Union home minister Rajnath Singh said on Thursday the Islamic State (IS) had failed to influence Indian Muslims because the latter were “patriots” to whom extremism was an alien concept.
Singh’s comments echo Prime Minister Narendra Modi’s remarks last year that Indian Muslims “will live and die for their country”, and come at a time when a more assertive Hindu right has left sections of the minority communities uncomfortable.
"It is a matter of serious concern that they (terrorists) are seeding the minds of innocents with poisonous provocation and inspiring them to be brutally intolerant and violent with others,” said Singh at the inaugural session of a three-day international conference on counter-terrorism.
“However … I am happy to note that the influence of Islamic State on the Indian youth is negligible. Indian Muslims are patriots and are not swayed by fundamentalist ideologies. Extremism is alien to their nature."
He said according to the intelligence agencies just a handful of Indian youth joined the IS and some had even returned after being persuaded by their families.
Indian intelligence agencies have been wary over the IS naming a breakaway Pakistani Taliban commander as its chief for Khurasan, the historic name for the area encompassing Afghanistan, Pakistan and parts of India. The al Qaeda has also announced the formation of a new wing for the Indian subcontinent.
Read Rajnath Singh's speech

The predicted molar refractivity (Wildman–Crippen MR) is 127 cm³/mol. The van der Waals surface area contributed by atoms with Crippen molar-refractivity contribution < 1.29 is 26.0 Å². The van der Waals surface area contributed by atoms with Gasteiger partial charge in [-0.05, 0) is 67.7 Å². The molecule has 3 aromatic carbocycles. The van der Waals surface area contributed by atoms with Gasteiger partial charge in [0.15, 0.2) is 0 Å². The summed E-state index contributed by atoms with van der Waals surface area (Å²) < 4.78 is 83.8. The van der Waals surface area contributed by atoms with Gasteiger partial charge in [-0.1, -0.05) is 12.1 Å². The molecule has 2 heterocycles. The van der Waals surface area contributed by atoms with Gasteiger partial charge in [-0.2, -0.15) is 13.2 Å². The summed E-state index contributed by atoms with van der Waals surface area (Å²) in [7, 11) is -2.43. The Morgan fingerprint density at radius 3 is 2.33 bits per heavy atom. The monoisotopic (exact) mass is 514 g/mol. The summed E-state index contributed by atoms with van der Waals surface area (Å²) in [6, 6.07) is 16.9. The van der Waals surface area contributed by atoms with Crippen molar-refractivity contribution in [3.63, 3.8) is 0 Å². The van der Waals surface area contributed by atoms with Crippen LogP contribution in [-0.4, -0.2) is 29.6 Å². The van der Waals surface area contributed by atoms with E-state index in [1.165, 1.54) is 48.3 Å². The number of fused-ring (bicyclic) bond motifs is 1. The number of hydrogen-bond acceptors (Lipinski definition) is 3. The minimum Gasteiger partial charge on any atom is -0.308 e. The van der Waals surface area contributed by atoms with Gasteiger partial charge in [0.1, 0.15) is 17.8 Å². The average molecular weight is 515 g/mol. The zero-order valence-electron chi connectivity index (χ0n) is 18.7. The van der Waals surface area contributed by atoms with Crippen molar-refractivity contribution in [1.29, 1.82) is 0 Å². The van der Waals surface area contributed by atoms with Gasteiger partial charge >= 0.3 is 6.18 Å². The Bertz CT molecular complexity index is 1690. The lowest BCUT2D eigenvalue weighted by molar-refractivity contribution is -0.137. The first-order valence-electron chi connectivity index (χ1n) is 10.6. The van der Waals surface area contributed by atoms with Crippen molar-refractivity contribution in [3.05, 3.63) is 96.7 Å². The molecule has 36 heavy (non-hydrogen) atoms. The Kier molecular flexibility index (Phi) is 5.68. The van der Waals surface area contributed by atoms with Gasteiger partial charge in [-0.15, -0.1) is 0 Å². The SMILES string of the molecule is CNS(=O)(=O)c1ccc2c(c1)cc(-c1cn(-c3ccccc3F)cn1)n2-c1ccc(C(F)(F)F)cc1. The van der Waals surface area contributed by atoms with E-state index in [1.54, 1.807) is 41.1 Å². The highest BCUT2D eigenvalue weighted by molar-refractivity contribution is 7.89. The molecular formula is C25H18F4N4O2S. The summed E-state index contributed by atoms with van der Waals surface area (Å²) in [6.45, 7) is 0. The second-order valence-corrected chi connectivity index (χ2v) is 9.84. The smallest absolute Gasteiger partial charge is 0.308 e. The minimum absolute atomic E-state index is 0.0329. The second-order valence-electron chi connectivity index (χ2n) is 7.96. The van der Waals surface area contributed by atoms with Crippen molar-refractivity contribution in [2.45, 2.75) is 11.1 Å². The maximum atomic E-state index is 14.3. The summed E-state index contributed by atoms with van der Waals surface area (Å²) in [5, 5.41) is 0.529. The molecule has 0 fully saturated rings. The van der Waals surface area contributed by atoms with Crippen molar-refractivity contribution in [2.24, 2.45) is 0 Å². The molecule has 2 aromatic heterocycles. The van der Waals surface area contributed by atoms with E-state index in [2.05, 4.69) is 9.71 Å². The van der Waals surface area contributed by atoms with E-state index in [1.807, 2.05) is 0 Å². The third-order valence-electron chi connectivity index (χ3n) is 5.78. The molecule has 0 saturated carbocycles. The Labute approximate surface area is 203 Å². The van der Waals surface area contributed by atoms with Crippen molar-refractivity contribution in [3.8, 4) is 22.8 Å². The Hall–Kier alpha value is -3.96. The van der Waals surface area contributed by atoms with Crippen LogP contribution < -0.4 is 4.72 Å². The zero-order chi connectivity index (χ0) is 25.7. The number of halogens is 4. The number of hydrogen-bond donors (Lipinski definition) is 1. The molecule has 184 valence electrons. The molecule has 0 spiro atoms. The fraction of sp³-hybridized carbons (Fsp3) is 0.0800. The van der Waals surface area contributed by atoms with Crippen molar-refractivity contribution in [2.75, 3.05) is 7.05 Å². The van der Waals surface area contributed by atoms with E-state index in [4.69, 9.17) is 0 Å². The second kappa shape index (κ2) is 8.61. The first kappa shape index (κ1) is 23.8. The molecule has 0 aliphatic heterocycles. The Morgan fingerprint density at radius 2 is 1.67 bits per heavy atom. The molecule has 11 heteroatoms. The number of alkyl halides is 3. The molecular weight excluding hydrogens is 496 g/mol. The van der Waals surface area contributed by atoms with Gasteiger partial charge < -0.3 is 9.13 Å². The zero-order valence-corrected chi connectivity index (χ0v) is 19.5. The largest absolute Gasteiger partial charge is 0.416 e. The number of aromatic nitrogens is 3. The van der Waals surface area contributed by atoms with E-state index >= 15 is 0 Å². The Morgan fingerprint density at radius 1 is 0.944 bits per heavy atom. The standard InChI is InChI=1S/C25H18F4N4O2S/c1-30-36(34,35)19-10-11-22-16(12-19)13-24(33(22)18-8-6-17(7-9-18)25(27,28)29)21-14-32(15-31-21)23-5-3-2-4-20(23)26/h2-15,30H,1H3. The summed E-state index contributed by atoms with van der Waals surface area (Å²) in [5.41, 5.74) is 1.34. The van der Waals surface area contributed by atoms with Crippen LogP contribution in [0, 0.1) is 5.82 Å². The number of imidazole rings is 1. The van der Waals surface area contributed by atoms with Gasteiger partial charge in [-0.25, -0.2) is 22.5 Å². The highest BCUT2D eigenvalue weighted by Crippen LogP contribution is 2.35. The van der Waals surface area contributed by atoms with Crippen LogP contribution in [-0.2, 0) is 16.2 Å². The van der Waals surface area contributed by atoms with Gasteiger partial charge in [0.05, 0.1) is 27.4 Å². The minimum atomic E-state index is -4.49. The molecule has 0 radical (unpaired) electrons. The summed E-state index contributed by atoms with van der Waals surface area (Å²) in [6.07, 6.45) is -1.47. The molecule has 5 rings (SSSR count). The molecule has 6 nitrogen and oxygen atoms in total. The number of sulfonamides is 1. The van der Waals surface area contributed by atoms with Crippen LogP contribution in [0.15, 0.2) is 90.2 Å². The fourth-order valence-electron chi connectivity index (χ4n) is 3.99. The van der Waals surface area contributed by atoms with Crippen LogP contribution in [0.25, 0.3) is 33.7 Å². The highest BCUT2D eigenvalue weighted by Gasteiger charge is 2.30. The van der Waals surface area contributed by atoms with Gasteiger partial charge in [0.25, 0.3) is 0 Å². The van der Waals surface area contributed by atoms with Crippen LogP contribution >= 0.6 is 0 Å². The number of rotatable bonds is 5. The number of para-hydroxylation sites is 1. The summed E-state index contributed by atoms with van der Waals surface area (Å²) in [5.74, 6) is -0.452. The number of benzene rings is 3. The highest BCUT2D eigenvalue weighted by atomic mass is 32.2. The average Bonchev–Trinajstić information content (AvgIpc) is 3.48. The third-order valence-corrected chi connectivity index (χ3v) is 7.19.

The developments have left security analysts warning Indian authorities of efforts by these groups to radicalise Indian Muslims. So far, four engineering students from Kalyan in Maharashtra’s Thane district, had joined the IS but at least one of them later returned home.
“The appeal of ISIS to young, educated people, in spite of its medieval ideology, is a cause for concern to the global community," Singh said, referring to another name used to describe the IS.
He also launched a scathing attack on Pakistan, saying if the neighbouring country stopped supporting terrorists then the security situation in South Asia would improve significantly.
Singh said it was unfortunate that even after paying such a heavy price for itself Pakistan and its associates find it difficult to understand that there are no "good terrorists and bad terrorists".
"If the ISI and the Pakistan army stop its support to certain terror outfits, I have no hesitation in saying that the security situation in South Asia will improve significantly," said Singh.
The conference is being organised by private think tank India Foundation and the Sardar Patel University of Police Security and Criminal Justice.
ISIS influence on Indian youth negligible: Rajnath Singh